[close]

p. 8

Inspection Report: Carmel Roman Catholic Technology College, 15 March 2006 to 16 March 2006 6 . Any complaints about the inspection or the report should be made following the procedures set out in the guidance 'Complaints about school inspection', which is available from Ofsted’s website: www.ofsted.gov.uk.

[close]

p. 9

Annex A Inspection judgements Key to judgements: grade 1 is outstanding, grade 2 good, grade 3 satisfactory, and grade 4 inadequate School Overall 16-19 Overall effectiveness How effective, efficient and inclusive is the provision of education, integrated care and any extended services in meeting the needs of learners? How well does the school work in partnership with others to promote learners' well-being? The quality and standards in foundation stage The effectiveness of the school's self-evaluation The capacity to make any necessary improvements Effective steps have been taken to promote improvement since the last inspection 2 1 NA 2 Yes Yes 2 1 NA 2 Yes Yes Achievement and standards How well do learners achieve? The standards reached by learners How well learners make progress, taking account of any significant variations between groups of learners How well learners with learning difficulties and disabilities make progress 1 2 2 2 2 2 2 2 Personal development and well-being How good is the overall personal development and well-being of the learners? The extent of learners' spiritual, moral, social and cultural development The behaviour of learners The attendance of learners How well learners enjoy their education The extent to which learners adopt safe practices The extent to which learners adopt healthy lifestyles The extent to which learners make a positive contribution to the community How well learners develop workplace and other skills that will contribute to their future economic well-being 1 1 1 2 2 2 2 1 1 1 The quality of provision How effective are teaching and learning in meeting the full range of the learners' needs? How well do the curriculum and other activities meet the range of needs and interests of learners? How well are learners cared for, guided and supported? 2 2 1 2 2 1 1 Grade 1 - Exceptionally and consistently high; Grade 2 - Generally above average with none significantly below average; Grade 3 - Broadly average; Grade 4 - Exceptionally low.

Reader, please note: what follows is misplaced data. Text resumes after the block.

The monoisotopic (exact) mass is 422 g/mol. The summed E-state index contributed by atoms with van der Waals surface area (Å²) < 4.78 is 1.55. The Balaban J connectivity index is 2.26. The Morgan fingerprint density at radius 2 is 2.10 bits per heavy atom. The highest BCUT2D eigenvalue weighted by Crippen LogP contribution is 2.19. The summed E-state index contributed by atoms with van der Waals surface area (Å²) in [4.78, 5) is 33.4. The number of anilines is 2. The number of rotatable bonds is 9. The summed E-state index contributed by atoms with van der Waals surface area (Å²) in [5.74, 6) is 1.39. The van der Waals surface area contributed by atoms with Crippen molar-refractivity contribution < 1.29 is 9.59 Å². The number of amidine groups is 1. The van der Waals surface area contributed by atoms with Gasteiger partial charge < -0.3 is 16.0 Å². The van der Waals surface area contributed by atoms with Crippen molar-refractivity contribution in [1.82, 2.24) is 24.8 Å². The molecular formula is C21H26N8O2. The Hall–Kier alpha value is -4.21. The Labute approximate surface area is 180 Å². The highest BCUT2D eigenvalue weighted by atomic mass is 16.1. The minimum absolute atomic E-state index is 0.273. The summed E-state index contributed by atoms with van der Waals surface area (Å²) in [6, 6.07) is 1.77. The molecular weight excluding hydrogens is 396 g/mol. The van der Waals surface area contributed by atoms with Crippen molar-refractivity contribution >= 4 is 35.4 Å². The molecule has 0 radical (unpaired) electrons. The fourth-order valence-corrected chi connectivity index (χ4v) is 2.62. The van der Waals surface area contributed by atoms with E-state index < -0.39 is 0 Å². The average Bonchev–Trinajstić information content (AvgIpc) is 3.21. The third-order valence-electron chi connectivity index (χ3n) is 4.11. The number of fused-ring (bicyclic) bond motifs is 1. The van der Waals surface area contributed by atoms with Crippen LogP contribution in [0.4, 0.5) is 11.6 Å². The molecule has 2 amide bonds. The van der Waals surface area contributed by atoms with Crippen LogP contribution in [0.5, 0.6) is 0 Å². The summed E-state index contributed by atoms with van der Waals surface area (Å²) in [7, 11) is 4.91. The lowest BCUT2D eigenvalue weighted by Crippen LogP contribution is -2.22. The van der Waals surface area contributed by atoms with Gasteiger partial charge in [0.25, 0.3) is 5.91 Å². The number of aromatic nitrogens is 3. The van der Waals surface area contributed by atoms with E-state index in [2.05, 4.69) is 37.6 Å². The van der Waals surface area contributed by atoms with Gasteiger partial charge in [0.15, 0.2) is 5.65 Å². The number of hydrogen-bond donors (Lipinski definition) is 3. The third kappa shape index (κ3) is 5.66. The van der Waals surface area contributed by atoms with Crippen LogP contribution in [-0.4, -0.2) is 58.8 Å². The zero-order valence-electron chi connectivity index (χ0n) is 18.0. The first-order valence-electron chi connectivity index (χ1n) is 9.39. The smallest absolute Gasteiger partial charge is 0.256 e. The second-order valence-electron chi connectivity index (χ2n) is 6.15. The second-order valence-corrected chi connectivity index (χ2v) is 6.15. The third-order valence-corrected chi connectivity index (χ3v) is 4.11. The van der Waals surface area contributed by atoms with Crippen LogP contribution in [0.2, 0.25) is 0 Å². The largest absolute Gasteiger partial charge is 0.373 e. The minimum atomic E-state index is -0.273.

[close]

p. 10